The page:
Dunn touched on a variety of subjects raised by callers. A few excerpts follow.
Was there any thought given to removing Brad Johnson, the Bucs' big quarterback investment, given the punishment he was taking through 10 sacks?
Dunn: "Well, we've also invested a lot in the offensive line. You figure you'll have one bad half of football then come out (in the second half) and start playing better. But that didn't happen. Brad's a professional, and yes he's had problems with injuries, but he hasn't lost confidence in anyone. He just knows those guys have to pick it up and play better football. I think Brad's going to be fine once the line gels.
"When they start playing the way they should be, the game is going to become a lot easier for him, when we're able to run the ball and throw it. When we're a balanced offense, he's going to get better."
What is the take of the team's offensive players on the Bucs' uncharacteristic struggles on defense?
Dunn: "It is frustrating, not just for us but for those guys on defense. They work their butts off. In the past, when you think about the Buccaneers, you think about defense. You don't think about the offense or special teams – it's the defense. I think with the coaches that we lost, when you lose a Lovie Smith and a Herm Edwards, that's a big blow. That's not to say that the coaches they brought in haven't done a great job, but now it's a new chemistry that has to be developed.
"I think team's now have found a formula and a way to take advantage of what we've been doing. Don't get me wrong, these guys are going to continue to work hard and get better. I just think it's taking us a little bit longer to where we want to get to.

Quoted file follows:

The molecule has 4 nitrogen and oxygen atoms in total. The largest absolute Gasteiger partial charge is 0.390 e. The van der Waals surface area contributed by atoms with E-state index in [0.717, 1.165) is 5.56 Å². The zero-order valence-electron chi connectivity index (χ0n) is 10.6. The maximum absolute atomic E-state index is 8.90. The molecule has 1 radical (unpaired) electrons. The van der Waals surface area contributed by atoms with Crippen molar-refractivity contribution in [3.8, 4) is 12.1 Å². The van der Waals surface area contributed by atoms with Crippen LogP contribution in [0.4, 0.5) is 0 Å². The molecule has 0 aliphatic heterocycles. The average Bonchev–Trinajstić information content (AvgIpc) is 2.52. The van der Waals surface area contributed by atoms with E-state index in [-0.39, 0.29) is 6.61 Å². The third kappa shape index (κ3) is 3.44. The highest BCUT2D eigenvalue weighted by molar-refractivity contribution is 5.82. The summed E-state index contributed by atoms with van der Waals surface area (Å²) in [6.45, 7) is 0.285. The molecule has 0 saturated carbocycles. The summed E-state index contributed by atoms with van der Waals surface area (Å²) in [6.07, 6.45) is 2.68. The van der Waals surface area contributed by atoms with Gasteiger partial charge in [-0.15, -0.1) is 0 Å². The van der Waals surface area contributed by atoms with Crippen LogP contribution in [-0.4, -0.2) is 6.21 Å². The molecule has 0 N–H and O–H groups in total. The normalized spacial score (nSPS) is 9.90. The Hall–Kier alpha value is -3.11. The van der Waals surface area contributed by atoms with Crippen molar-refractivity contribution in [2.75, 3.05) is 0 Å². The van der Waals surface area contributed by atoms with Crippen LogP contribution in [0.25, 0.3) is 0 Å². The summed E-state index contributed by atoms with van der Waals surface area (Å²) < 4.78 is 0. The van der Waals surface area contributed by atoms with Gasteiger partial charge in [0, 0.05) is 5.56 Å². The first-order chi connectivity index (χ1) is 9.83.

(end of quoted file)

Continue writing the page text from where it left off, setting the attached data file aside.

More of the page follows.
"But, you know what, if I was a betting man, I would bet on our defense right now. Those guys are going to come out and they're going to play hard. As an offense, we have to back those guys up. You put points on the board, score touchdowns and put teams in a passing situation, you give the defense an opportunity to tee off. This year, we just haven't done that.
When that day happens, I think as a team we're going to gel and move in the right direction.
Do you believe you are being given enough carries?
Dunn: "That's a tough question for me because one thing I've tried to tell them is that we have to be patient. Sometimes, it's not going to happen. Take, for instance, last year when Mike missed his first game, the Buffalo game. I had 19 carries for something like 40 yards, then all of a sudden I broke the long run and that was it. After that, I got into a rhythm and guys started believing.
"My thing right now is that I just have to get healthy, get back to where I was and be patient. They realize that. They realize that we can't keep rotating Mike and I into a game, because no one is going to get into a rhythm, no one is going to start doing things naturally. That's what we're talking about when we say 'rhythm' – you get your carries, you get a feel for what they're doing, you're able to react, you get into the game a little more to where things happen naturally."